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Identifying Construction Fire Risk Begins with 5 Questions

Ray O'Brocki, CFSC Fire Service Relations Manager

May 22, 2019

 

In March, we covered the fire vulnerability of buildings under construction and renovation. This month, we recognize that the key to preventing construction fires is to first identify your fire risks and hazards. However, this may be easier said than done. That’s why the Construction Fire Safety Coalition (CFSC) offers tools and resources to determine your project’s risk and keep your development and staff safe.

The goal of risk assessments is to identify the potentially hazardous relationship that a material or action has in relation to fire.  

To identify the fire risk of a material or action, construction site managers can begin by asking the following questions:

Does this material or work require an open flame?

Hot work requires an open flame and is commonly used on construction sites. Knowing this, it is important to keep hot work away from combustible materials and conduct the work in a properly ventilated area. A hot work permit must always be obtained. For a model Hot Work checklist, click here.

Where are  hazardous materials stored?

Fuels, gases and the like, must be stored in safe containers and placed away from any hot work or open flames. These materials must also be properly labeled to prevent any mistakes and misidentification.

What housekeeping steps are taken when a task is completed?

When an action is completed, or the day comes to a close, proper housekeeping is necessary for safety. This includes reviewing the following information:

  • Are hazardous materials properly disposed of?
  • Is electric equipment turned off and removed from their power source?
  • Are all materials and equipment, especially those that are highly combustible, placed back in their proper storage?
  • For more information, click here.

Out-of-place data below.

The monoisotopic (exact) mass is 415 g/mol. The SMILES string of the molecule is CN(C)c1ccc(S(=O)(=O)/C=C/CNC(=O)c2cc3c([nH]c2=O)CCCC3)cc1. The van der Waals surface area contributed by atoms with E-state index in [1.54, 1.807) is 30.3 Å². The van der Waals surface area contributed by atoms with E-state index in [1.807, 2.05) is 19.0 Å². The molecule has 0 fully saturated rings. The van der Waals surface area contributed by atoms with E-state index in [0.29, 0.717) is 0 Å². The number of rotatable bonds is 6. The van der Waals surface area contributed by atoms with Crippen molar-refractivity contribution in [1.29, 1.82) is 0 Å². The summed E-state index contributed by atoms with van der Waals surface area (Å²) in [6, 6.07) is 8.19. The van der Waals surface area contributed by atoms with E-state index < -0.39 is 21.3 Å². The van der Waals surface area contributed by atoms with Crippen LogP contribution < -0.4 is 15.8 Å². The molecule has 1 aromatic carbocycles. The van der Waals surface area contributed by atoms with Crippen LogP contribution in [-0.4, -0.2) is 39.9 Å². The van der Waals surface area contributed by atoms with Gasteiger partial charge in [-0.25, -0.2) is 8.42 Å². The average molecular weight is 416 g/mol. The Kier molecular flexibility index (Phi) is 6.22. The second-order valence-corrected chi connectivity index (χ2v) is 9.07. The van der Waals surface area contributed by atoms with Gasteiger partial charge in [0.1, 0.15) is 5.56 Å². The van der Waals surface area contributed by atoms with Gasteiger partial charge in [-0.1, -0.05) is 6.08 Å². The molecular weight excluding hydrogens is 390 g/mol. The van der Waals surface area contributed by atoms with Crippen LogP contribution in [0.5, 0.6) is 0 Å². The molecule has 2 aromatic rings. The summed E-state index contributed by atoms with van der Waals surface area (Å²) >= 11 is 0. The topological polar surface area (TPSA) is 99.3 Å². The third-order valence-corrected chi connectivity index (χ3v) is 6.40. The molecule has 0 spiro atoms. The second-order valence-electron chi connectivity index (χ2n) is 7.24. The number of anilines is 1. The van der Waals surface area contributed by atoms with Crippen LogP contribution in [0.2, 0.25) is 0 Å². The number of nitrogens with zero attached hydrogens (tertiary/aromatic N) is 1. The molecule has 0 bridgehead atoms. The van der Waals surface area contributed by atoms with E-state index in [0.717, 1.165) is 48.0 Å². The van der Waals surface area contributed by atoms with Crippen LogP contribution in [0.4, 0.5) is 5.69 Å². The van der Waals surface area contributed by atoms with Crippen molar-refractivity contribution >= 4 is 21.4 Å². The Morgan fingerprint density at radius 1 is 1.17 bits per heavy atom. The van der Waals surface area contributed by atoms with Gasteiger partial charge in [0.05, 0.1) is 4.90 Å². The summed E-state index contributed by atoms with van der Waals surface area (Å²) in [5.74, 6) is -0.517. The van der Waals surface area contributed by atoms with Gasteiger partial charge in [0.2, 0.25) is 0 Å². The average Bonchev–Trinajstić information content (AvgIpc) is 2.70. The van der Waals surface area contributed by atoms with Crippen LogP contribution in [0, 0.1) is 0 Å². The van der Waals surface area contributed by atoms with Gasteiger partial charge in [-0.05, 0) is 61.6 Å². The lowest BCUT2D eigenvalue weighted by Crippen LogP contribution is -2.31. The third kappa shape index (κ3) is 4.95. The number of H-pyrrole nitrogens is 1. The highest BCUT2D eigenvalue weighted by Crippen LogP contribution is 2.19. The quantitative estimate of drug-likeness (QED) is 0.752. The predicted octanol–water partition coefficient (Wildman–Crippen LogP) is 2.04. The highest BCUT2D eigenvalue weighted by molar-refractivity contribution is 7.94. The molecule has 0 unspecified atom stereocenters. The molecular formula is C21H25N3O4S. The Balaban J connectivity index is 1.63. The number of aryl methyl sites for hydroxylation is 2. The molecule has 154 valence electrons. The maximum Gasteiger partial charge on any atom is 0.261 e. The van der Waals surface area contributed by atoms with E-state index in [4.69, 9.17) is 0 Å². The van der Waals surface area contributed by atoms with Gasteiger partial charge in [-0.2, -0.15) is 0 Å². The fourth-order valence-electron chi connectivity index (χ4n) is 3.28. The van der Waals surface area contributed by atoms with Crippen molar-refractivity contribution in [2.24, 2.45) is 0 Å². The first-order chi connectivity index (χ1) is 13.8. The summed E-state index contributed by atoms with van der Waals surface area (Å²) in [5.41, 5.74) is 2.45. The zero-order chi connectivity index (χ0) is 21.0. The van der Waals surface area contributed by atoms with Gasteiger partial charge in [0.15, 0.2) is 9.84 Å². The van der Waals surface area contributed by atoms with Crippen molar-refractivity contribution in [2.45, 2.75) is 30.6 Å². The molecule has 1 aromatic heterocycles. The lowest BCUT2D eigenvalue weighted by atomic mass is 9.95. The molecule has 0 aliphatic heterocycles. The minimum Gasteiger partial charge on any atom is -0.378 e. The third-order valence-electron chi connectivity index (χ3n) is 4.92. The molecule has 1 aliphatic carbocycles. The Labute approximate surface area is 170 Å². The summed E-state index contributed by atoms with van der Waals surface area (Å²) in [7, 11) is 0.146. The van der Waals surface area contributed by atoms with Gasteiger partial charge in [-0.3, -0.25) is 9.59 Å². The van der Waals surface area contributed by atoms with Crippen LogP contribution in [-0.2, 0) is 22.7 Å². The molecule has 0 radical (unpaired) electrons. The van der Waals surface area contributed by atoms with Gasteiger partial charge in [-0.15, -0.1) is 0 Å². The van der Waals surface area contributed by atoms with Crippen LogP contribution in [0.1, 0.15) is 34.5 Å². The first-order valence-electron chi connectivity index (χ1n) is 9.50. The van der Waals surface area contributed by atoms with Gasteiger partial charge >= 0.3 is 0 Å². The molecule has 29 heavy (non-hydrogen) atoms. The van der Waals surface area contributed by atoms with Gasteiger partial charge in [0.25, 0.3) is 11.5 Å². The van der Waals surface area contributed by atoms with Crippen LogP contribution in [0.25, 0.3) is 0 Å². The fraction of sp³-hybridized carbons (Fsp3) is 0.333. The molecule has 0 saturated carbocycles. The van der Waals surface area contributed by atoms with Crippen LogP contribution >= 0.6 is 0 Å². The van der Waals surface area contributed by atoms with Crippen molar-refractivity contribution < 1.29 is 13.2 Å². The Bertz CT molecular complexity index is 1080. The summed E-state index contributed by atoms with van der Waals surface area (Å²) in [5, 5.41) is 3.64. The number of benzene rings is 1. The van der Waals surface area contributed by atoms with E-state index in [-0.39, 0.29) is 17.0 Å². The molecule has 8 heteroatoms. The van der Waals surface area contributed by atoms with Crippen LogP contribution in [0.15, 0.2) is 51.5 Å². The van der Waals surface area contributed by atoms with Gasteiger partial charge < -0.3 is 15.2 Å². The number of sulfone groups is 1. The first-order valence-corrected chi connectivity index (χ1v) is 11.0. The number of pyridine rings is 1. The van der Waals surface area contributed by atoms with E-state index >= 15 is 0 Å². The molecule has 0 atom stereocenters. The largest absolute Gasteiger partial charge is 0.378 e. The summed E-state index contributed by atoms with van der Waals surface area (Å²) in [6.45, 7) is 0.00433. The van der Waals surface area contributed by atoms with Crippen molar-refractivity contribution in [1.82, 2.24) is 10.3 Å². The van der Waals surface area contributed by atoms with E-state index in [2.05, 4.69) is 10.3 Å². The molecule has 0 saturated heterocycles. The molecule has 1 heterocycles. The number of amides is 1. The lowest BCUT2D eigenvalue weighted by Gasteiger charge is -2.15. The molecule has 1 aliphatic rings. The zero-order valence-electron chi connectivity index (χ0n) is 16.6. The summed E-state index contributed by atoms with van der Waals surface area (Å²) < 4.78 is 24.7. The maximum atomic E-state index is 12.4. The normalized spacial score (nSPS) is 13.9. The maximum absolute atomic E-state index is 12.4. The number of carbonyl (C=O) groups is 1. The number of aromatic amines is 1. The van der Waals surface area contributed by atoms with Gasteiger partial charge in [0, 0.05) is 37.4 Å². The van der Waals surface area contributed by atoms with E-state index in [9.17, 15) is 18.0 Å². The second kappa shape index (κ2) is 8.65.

What security is in place?

Proper security is instrumental in mitigating fire risk. During the work day, an individual(s) must be assigned as Fire Watch – conducting regular site rounds to identify any risks. When the work day closes, proper fencing, lights, alarms, cameras, and security guards can keep your site safe from trespassers and arsonists.

Knowing how to recognize fire risks is the first step in creating a safe construction environment. To identify your fire risks and take action to remedy any hazards, utilize the CSFC risk reduction and mitigation resources on our site.

Raymond O’Brocki, is the manager of fire service relations for the American Wood Council. Before that he was the chief building official for the City of Rockville, MD. He retired as the assistant fire chief the Baltimore City Fire Department in 2013. He was appointed fire marshal for Baltimore City in 2008. During his tenure as fire marshal, Baltimore City recorded the three lowest annual fire fatality totals in its history. O’Brocki has served on the Maryland State Child Care Advisory Council, Maryland State Fire Code Update Committee, State Fire Marshals Legislative Working Group in Annapolis and the steering committee for the Mid-Atlantic Life Safety Conference. He has served on the NFPA Urban Fire Safety Task Force and has presented at the National Fire Academy. Ray is currently a sitting member of the NFPA 1 technical committee. He is a graduate of the University of Baltimore School of law and a licensed attorney.